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Williamson_3e_IM_14

Williamson_3e_IM_14 - Chapter 14 Money in the Open Economy...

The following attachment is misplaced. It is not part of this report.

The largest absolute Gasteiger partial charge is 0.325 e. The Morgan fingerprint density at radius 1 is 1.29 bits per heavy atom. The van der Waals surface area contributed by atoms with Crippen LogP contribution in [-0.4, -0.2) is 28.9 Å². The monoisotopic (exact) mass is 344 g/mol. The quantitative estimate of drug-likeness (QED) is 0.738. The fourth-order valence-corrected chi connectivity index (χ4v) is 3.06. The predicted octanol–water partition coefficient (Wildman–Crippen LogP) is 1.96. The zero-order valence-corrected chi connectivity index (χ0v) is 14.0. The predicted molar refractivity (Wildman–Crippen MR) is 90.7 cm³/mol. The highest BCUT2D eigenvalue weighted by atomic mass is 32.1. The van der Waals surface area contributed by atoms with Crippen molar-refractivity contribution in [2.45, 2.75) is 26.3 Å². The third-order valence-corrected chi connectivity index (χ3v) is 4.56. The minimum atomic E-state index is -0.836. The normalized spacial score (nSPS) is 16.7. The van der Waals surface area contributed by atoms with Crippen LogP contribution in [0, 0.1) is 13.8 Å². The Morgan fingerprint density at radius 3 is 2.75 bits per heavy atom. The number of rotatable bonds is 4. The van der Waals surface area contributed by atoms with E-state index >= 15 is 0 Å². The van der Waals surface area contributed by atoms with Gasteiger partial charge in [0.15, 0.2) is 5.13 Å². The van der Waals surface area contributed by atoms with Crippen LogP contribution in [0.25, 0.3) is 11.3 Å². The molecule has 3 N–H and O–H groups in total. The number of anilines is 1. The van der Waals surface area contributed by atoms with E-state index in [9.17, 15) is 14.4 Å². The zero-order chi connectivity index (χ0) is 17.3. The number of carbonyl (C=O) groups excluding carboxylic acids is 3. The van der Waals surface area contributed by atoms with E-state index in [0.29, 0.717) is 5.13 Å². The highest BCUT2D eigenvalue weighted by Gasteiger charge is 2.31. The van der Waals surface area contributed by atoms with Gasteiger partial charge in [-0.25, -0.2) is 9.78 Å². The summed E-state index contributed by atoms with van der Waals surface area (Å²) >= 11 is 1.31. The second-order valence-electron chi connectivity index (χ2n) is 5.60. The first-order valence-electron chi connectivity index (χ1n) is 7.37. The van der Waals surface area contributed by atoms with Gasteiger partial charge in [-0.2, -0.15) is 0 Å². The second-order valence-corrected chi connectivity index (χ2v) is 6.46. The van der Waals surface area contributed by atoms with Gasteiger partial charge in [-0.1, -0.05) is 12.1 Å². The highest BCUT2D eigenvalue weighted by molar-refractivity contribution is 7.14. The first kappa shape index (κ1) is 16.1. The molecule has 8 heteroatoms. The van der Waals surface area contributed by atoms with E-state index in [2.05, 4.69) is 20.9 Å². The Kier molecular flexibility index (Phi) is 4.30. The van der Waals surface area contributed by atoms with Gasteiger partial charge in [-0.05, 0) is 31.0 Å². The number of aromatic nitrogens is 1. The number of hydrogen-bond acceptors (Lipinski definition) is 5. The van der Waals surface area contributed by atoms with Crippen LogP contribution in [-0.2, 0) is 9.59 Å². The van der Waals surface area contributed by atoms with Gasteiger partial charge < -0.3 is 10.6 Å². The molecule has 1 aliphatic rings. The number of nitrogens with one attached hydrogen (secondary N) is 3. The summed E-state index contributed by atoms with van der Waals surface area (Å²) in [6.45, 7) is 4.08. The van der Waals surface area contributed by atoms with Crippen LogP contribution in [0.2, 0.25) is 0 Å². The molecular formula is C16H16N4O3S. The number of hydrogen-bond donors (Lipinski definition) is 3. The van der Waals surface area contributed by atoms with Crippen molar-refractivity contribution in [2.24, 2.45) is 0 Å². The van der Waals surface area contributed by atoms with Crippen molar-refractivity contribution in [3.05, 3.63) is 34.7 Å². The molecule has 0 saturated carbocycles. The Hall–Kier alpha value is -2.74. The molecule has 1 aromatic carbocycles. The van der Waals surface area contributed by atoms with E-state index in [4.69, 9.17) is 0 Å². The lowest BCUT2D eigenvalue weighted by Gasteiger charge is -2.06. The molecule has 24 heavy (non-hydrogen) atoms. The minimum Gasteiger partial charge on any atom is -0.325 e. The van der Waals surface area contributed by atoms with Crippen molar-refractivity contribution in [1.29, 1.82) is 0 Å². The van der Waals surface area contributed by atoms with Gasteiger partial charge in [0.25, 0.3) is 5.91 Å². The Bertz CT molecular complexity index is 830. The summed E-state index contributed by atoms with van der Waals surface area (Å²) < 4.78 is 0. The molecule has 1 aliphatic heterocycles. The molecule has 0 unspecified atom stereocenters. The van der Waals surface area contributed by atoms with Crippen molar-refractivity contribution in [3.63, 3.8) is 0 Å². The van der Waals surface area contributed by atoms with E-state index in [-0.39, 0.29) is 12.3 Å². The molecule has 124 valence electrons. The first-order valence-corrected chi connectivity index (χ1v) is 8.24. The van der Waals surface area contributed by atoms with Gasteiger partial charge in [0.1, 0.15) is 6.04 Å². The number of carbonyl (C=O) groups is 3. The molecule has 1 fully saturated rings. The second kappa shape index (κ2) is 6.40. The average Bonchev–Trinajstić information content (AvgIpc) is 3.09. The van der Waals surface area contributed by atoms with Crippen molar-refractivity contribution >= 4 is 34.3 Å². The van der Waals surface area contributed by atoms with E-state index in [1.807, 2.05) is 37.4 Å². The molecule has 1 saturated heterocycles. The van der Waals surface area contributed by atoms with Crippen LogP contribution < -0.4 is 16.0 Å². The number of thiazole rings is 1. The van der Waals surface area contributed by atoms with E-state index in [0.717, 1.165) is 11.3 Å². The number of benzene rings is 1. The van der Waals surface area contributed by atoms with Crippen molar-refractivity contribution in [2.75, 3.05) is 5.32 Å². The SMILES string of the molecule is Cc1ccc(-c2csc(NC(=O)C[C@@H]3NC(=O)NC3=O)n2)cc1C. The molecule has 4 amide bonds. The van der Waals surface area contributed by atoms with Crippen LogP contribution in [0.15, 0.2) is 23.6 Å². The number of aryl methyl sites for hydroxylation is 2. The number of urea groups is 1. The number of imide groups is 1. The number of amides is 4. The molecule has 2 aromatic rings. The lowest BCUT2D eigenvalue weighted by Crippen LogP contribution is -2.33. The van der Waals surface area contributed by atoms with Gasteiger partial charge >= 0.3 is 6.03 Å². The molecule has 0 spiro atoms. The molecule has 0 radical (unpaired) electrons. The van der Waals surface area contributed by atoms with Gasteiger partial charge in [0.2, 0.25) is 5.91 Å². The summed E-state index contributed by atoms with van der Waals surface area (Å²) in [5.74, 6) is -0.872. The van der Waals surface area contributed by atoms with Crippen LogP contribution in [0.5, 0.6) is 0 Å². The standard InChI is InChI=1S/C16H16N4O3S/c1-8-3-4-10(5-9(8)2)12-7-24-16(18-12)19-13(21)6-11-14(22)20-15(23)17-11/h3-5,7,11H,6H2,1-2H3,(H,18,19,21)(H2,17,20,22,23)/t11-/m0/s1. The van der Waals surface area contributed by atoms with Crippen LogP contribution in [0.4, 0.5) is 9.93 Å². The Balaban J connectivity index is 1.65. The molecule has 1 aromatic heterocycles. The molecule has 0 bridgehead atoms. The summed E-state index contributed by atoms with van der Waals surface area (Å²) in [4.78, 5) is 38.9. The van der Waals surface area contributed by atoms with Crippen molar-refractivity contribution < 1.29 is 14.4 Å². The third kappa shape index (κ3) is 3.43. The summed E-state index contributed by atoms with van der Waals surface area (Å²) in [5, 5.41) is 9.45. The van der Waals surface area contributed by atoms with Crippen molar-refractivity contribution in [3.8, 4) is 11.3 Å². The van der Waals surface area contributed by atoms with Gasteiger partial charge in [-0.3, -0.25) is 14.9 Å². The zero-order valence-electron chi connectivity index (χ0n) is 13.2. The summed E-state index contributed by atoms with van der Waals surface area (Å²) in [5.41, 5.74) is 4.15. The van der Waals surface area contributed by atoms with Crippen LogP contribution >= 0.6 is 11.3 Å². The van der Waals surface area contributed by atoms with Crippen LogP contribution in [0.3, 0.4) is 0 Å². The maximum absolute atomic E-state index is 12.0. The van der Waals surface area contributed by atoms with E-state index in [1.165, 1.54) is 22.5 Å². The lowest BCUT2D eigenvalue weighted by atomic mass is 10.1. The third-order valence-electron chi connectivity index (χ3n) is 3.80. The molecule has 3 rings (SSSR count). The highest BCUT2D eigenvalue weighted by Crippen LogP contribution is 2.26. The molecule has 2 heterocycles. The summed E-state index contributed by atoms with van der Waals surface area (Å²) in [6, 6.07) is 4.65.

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Chapter 14 Money in the Open Economy Teaching Goals The previous chapter covered most of the important issues in open economy macroeconomics with respect to real variables in the economy. This chapter’s material covers interactions between real and nominal variables. The most important consequence of the addition of national moneys into the open economy is the need to fully understand exchange rates. A key building block to understanding the material in this chapter is to fully grasp the difference between a nominal exchange rate and a real exchange rate. Although students can easily memorize the equation that relates the two variables, they often become confused on this subject when discussing applications of the theory. The related topic of purchasing power parity is also difficult to fully grasp. The models in the chapter all rely on purchasing power parity, and yet evidence suggests that this relationship is not reliable when dealing with short-horizon developments. In this regard, it is useful to point out that deviations from purchasing power parity are typically due to real, as opposed to nominal factors. The models developed in this chapter are all classical in nature. Therefore, the nominal price level has no direct influence on individual welfare or the allocation of resources. A useful introduction to the material might therefore include a discussion of those factors, beyond the scope of the model at hand that give consequence to changes in nominal variables. Such factors include the possible confusion about relative prices, contracts that are written in nominal terms, and redistributions of wealth due to unanticipated inflation or deflation. While it would be unwieldy to construct a model with all of these features, hopefully the models of this chapter will provide some intuition about the possible problems created by foreign disturbances that affect the domestic price level. Classroom Discussion Topics Many times students are disappointed with economics because the discipline rarely offers strategies for reaping windfall gains. Ask the students if they ever thought of foreign-exchange speculation as a source of livelihood. Can the students work out the proper strategy if they are confident in their ability to predict future movements in nominal exchange rates? Is the possibility of windfall profits limited to the case of flexible exchange rates? Would it be useful to be able to predict devaluations? Remind the students that their ability to forecast must be better than market forecasts. Ask the students about the likely consequences of a widespread change in market expectations about exchange rate movements. Unfortunately, this point brings us back to the difficulties in making quick money from learning about economics.
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